The present invention may be provided as a computer program product, or software, that may include a machine-readable medium having stored thereon instructions, which may be used to program a computer system (or other electronic devices) to perform a process according to the present invention. A machine-readable medium includes any mechanism for storing or transmitting information in a form readable by a machine (e.g., a computer). For example, a machine-readable (e.g., computer-readable) medium includes a machine (e.g., a computer) readable storage medium (e.g., read only memory (“ROM”), random access memory (“RAM”), magnetic disk storage media, optical storage media, flash memory devices, etc.), a machine (e.g., computer) readable transmission medium (non-propagating electrical, optical, or acoustical signals), etc.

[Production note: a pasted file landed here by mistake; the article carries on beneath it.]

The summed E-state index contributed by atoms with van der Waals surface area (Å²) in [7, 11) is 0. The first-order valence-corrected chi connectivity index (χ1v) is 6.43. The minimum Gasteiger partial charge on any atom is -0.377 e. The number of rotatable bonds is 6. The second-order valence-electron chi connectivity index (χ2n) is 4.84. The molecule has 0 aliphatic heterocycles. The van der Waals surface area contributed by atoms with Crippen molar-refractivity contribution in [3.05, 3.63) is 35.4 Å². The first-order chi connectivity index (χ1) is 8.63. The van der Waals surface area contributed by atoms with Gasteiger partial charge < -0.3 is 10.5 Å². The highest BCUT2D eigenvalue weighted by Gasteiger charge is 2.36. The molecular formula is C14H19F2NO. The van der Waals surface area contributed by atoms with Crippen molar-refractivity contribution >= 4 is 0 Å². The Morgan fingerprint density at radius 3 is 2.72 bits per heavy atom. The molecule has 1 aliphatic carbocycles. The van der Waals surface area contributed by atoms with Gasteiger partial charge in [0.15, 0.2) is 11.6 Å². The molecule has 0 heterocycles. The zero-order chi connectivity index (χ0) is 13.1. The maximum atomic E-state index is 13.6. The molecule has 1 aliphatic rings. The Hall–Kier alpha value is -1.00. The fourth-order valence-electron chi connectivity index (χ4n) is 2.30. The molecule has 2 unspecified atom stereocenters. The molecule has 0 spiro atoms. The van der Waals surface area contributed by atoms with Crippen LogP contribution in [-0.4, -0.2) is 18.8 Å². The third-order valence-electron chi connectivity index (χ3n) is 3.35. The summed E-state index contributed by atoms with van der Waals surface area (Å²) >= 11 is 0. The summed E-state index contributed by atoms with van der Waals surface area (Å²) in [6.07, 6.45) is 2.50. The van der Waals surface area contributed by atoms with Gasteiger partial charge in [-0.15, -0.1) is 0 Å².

Embodiments of the invention provide a mechanism for total order messaging for virtual machines. The total ordering of messages is also known as virtual synchrony. Virtual synchrony is achieved by embodiments of the invention by implementing a central ordering mechanism within a hypervisor of a host machine hosting several VMs. Each VM also includes a virtual synchrony component that communicates with the central ordering mechanism. The central ordering mechanism and the VM virtual synchrony component have access to a shared memory segment that is utilized as a central message storing location. The end result is a high performance and highly-scalable virtualization system implementing virtual synchrony total ordering of messages.